Digivice

Main article: Digivice

The digivice is the primary tool used by any human with a Digimon partner. The primary Digivice used by the characters in the series is the Digivice iC.[4] It is used for multiple purposes, the most important of which is the channeling of the human's D.N.A., which allows for the Digimon to digivolve (evolve). It can also "store" a partner inside of it, and released back in the world with the command of "realize." Different digivices are also used by the series' villains.

Later on, the Digivice is upgraded into the Digivice Burst, which can channel the full power of the D.N.A. and activate Mega (Ultimate) digivolution. It also reportedly has another ability called the Air Signal, which can be used to activate Burst Mode or (this only involves Marcus) can be used to summon the GeoGreySword for ShineGreymon.

DATS (Digimon Data Squad/Digital Accident Tactics Squad)

Main article: DATS

Digital World

Main article: Digital World

The Digital World is the otherworldly realm, which as it is in other series, formed due to the growing worldwide digital network. Though we have only seen a part of it in the series, locations like an underground passage where Drimogemon dwells, an ice stadium, a forest ruled over by Cherrymon, a gorge where Dokugumon and MetalPhantomon live, a mansion where they encountered Blossomon, the Infinity Ice Ridge, the ruling place of Merukimon, the Sacred City, home of ElDradimon, and a gigantic tree where King Drasil and the Royal Knights live. The Digital World is connected to the real world by way of Digital Gates, most of which open incidentally. For some reason, the barrier between both worlds is breaking down. Finally, as stated by Merukimon, an omnipresent god of the Digital World exists, known as King Drasil.

Credits

Cast (Japanese Version)

Cast (English Version)

  • Brian Beacock—Agumon/GeoGreymon/RizeGreymon/ShineGreymon, Champ (9), Male Nurse (12), Agent #1 (20-21), Soldier #3 (24), Pilot (39)
  • Beau Billingslea—Leopardmon (43)
  • Adam Bitterman—Franz Norstein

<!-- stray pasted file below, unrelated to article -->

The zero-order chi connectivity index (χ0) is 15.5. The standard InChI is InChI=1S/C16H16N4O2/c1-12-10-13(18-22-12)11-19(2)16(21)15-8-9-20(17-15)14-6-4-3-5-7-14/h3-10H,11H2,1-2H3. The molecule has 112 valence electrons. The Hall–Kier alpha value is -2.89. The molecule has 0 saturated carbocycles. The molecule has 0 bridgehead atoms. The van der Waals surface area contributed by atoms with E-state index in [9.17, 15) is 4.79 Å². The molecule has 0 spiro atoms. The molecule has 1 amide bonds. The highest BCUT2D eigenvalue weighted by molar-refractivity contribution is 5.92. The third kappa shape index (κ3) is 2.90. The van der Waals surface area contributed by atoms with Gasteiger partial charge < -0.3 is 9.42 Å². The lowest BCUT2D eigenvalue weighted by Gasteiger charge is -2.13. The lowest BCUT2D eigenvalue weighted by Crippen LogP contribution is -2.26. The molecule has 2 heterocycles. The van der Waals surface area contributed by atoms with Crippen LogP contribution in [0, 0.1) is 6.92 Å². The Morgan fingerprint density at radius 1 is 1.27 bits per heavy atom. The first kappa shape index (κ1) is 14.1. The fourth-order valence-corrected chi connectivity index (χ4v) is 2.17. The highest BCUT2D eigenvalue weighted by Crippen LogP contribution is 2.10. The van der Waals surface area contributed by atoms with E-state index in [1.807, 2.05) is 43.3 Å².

• Steven Blum—Falcomon/Peckmon/Crowmon/Ravemon, Cameraman (13), Nyokimon (14, 28), Doctor #2 (19), Bicyclist (21), Trooper #2 (23), Motimon (24, 47), Pabumon (24), Sepikmon (31), Tankmon (31), Pumpkinmon #2 (33), Franz's Agent #2 (33), Chopper Pilot #3 (36), Male Nurse (36), Poromon (43)
  • Susan Boyajian—Piximon (30, 32-34), Ninjamon #2 (31), Tanemon (32)
  • Dave Bushnell—LoadKnightmon (42)
  • Jonathan David Cook—King Drasil/King Drasil 7_D6 (46-47)
  • Christopher Darga—Ivan/BioStegomon/BioSupinomon
  • Mari Devon—King Drasil's Female Voice (48)
  • Henry Dittman—Craniamon, Bukamon (43)
  • Chris Edgerly—Dynasmon, Doctor #2 (42), Pilot (42)
  • Dorothy Elias-Fahn—Lalamon/Sunflowmon/Lilamon/Rosemon, Pedestrain (8), Mrs. Harris (9), Female Reporter (33), Pink Shirt Girl (39)
  • Richard Epcar—Merukimon, Doctor #4 (19), Okuwamon #3 (19)
  • Jonathan Fahn—Connor (Shitori's son) (11), DemiDevimon #2 (11)
  • Melissa Fahn—Kristy Damon
  • Tom Fahn—Boxer Hayase Harris (9), DemiDevimon #3 (11), Thug (11), Professor (11)
  • Brain Fairlee—Magnamon
  • Quinton Flynn—Marcus Damon, Dean (23), Deputymon #2 (24)
  • Crispin Freeman—Thomas H. Norstein, Photographer (8), Boom Operator (13), Male Anchorman (13)
  • Michael P. Greco—Komiya (4)
  • Kyle Hebert—Belphemon, Chopper Pilot #1 (36)
  • Kate Higgins—Officer Miki Kurosaki, Minnie Harris (9)
  • Neil Kaplan—Pumpkinmon #1 (30-34), Ninjamon #3 (31), Piximon (32), Franz's Agent #1 (33), Desk Man #1 (33)
  • R. Martin Klein—Hagurumon (20), Zudomon (23), Trooper #1 (23), Gomamon/Ikkakumon (24)
  • Steve Kramer—Rocky (9), Vilemon (11)
  • Lex Lang—Drimogemon/Digmon (4-5)
  • Michael Lindsay—Gotsumon/Meteormon, Agent #3 (21), TV Announcer (48)
  • Yuri Lowenthal—Pop Star Neon Hanamura (8)
  • Dave Mallow—Elecmon (6), Togemon (9, 26), Ring Announcer (9), Gekomon (24), Numemon (24), Otamamon (24, 43, 45), Agent #1 (27), Tokomon (43)
  • Mona Marshall—Young Thomas (15, 42), Frigimon (16, 24), Kuramon (16-18), Nurse #1 (42), King Drasil 2-9000WZ (47-48)
  • Michael McConnohie—Cherrymon (14, 28)
  • Mary Elizabeth McGlynn—Sarah Damon
  • Jeff Nimoy—Kamemon/Gwappamon/Shawjamon, Dr. Spencer Damon, Policeman (1), Kokatorimon (1), Slacker #2 (3), Waiter (7), DemiDevimon #1 (11), Danny (11), Horse Race Announcer (11), Mammothmon (17), Boarmon (21), Pteramon (21),Agent #2 (21), Jerry (23), Deputymon #3 (24, 31), News Anchor (26), Scientist (26), Eldradimon (30-33), Ninjamon #1 (30-33), Cerberusmon (30), Crow (34), Chopper Pilot #2 (36), Punimon (43), Nyaromon (43)
  • Joe Ochman—Kevin Crier, Deputymon #1 (24), Soldier #2 (24), UlforceVeedramon (46)
  • Colleen O'Shaughnessey—Yoshino "Yoshi" Fujieda, Nurse #2 (42)
  • Brian Palermo—Akihiro Kurata, Yasyamon (32)
  • Paul St. Peter—Keramon/Kurisarimon (8), Editor in Chief (8), MetalPhantomon (15), SaberLeomon (20-22, 24), Lynxmon (24)
  • Jamieson Price—Commander Sampson, Kensington (9), Centarumon (31)
  • Sam Riegel—Kudamon/Leppamon/Chirinmon/Kentaurosmon, Ferris Wheel Operator (7), Policeman (7), Pedestrian (8), Security Guard (8), Crew Man (13), Okuwamon #2 (19)
  • Michelle Ruff—Michelle Crier
  • Philece Sampler—Thomas' Mother, Nanami/BioQuetzalmon/BioDarkdramon
  • Stephanie Sheh—Officer Megumi Shirokawa, Anchorwoman (8), Female Reporter (13), Weather Girl (13), Little Girl (21), Girlfriend #1 (26), Yokomon (43, 45), YukimiBotamon (43)
  • Brad Sherwood—Gallantmon
  • Brianne Siddall—Keenan Crier